Since the start of the year I've been working as a Technical Consultant at IBM. It's been a great experience, putting a lot of knowledge into practice with enterprise-grade hardware and software. The infrastructure at work is as you would expect with a lot of services and applications that are well thought out and easily to use. I wanted to learn a lot more about all the stuff at work so I came up with the idea to build my own ESXi whitebox at home (we use VMware at work) to do some self-learning and have fun while doing it. Having a 'homelab' would give me the opportunity to learn a lot more about the stuff I love. This is the build.
Thus began the long research into what I needed. Building your own server vs. buying a pre-built rack unit by IBM, Dell or HP really implores you to make sure every part you pick is thought out and compatible. VMware's compatibility guide can provide a starting point but can be outdated. Searching through Reddit's HomeLabs subreddit is also a good place to start with many people building their own white boxes instead of buying a pre-built unit.
I knew I wanted an all in one ESXi server that could both provide storage and computing for itself - that was a good place to start. Generally you would run a server and storage in separate machines so that you could erase the machine without worrying what would happen to your storage. With an all in one however the machine becomes married to the storage so if anything happens to either, I'm left with nothing. While this can be bad, it does save having to building another machine to just provide storage - reducing power bills, room real estate and extra maintenance.
This was my first real server so it was a good starting point, perhaps in the future I could really ramp it up. But living by myself, having all these features and no users really doesn't affect anyone but myself during downtimes. Perhaps in the future when I'm living with roomies or get really serious with it I would definitely expand and mimic a enterprise as much as possible - and this means separated storage. Maybe when 10Gbps and Fibre Channel get cheaper?
For an all in one solution (AIO) I looked at napp-it, a web-based ZFS NAS/SAN solution. I had heard of ZFS when working with storage in my previous home server but now this gave me a chance to try it out - and why wouldn't I? Napp-it would essentially be running on the server providing software RAID to the ESXi host. Alternatives include Nexenta (free up to 18TB) and FreeNAS (not recommended to be virtualised).
But to even run napp-it, I first had to install it somewhere on the host so this is why I bought a cheap pair of Intel SSDs (shown below) and used napp-it's built in feature to mirror itself onto both drives - since if napp-it dies, none of the drives are going to be usable.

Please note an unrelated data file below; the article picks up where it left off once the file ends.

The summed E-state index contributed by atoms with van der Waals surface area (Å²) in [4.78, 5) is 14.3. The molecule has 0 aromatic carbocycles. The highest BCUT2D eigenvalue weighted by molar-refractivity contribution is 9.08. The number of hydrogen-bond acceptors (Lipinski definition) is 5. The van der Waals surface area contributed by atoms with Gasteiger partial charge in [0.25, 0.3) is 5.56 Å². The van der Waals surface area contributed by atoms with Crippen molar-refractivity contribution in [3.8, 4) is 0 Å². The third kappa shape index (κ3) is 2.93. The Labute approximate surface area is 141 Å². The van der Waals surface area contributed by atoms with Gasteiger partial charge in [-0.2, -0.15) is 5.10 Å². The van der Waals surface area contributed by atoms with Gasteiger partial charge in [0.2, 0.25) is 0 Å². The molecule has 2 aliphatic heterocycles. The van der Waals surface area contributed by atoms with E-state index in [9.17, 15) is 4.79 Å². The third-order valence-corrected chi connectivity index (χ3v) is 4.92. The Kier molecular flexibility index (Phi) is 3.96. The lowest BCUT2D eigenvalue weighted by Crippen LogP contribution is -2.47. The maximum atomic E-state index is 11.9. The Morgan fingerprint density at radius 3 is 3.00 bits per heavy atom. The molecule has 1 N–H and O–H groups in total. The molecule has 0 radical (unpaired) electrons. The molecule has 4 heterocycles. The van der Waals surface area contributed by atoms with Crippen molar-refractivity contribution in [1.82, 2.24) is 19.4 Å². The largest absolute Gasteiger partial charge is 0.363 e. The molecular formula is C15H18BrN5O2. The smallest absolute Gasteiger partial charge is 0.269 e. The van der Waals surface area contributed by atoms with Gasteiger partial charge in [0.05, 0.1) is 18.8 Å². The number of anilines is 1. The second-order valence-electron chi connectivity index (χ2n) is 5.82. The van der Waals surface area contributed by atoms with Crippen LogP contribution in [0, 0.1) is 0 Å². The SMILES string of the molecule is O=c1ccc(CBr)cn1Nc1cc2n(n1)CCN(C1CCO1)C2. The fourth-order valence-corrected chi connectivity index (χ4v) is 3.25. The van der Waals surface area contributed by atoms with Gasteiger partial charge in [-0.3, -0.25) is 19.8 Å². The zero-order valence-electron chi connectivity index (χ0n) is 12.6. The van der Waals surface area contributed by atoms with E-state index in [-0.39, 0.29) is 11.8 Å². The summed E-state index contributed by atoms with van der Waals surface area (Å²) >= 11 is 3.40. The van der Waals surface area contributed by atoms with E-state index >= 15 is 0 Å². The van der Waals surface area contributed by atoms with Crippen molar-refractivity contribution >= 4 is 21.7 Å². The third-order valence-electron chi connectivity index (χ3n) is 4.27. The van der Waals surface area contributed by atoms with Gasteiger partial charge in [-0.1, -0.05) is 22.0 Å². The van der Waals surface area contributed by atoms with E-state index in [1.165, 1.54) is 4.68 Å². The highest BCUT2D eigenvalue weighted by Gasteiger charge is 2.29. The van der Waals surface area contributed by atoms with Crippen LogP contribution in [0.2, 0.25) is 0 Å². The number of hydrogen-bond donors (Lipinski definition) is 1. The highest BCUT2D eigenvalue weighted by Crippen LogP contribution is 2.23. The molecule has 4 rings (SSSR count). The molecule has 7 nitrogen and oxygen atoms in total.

The main reasons for using ZFS (if you can't find it online) to me were:
- software RAID
- detects silent corruption
- end to end check-sums tests
From the point above, reducing single points of failures (SPOF) was also a goal. Basically a SPOF is the idea that if one specific part dies, it's gonna stop the entire system from working. Examples include having one power supply or one RAID card (so all your data gets lost). To best prevent this:
- RAID where possible
- Buy popular parts in case I need a 2nd hand part after failure
- Long warranties products (5 years and up)
- Buy from reputable stores
I've learnt a lot of things at work (as I've said about) and there are a lot of things I'd like to implement into my own infrastructure. A lot of neat things have stood out to me:
- pfSense - an open-source firewall, router, UTM and DNS. A great way to get enterprise-level networking without having to buy it. A great place to start setting up VLANs.
- Bitnami - several easy and intuitive applications (as virtual appliances) that would be great for an advanced user such as git repositories, stacks and other server software.
- Windows Services - as part of their server OS, Microsoft have PXE servers, LDAP servers, Active Directory and Windows Update servers.
CPU - Intel Xeon E3-1230 V3
Xeon are meant for servers/workstations. They don't have integrated graphics (well some of them do, but 90% don't). The E3-1230 is more or less a i7 4770 but 100MHz less. It uses the 1150 socket, supports VT-d (for VMware passthrough) and also supports ECC RAM (a must for ZFS) . It's probably the best priced Xeon for private/home usage. If you want to go with an E5 or E7, they may have unique motherboards that only fit in special cases.
Alternative: E3-1220 for a little slower clock speed but lower price.
CPU Cooler - Noctua NH-L12
I. Love. Noctua.
The NH-L12 has a very unique top-down design, providing additional cooling for VRMs and the motherboard. This was the selling-point as the LSI RAID controller on the Supermicro motherboard was known to run hot. The cooler is also small enough to fit in the unconventional area Supermicro placed the CPU socket. It uses two fans and low profile.
Alternatives: Noctua NH-L9i for even smaller or NH-U12S for taller.
Motherboard - Supermicro X10SL7-F-O
The main selling point of this motherboard is the built-in LSI controller and 8x SAS ports - perfect for a ZFS build. It takes away the need to purchase an additional RAID card which only adds another SPOF. Otherwise this motherboard also has a nifty IPMI port (similar to an IMM port) for server management. The only thing I don't like about it is that its a micro-ATX board instead of a mini-ITX, though I doubt a mITX version could fit 8 SAS ports.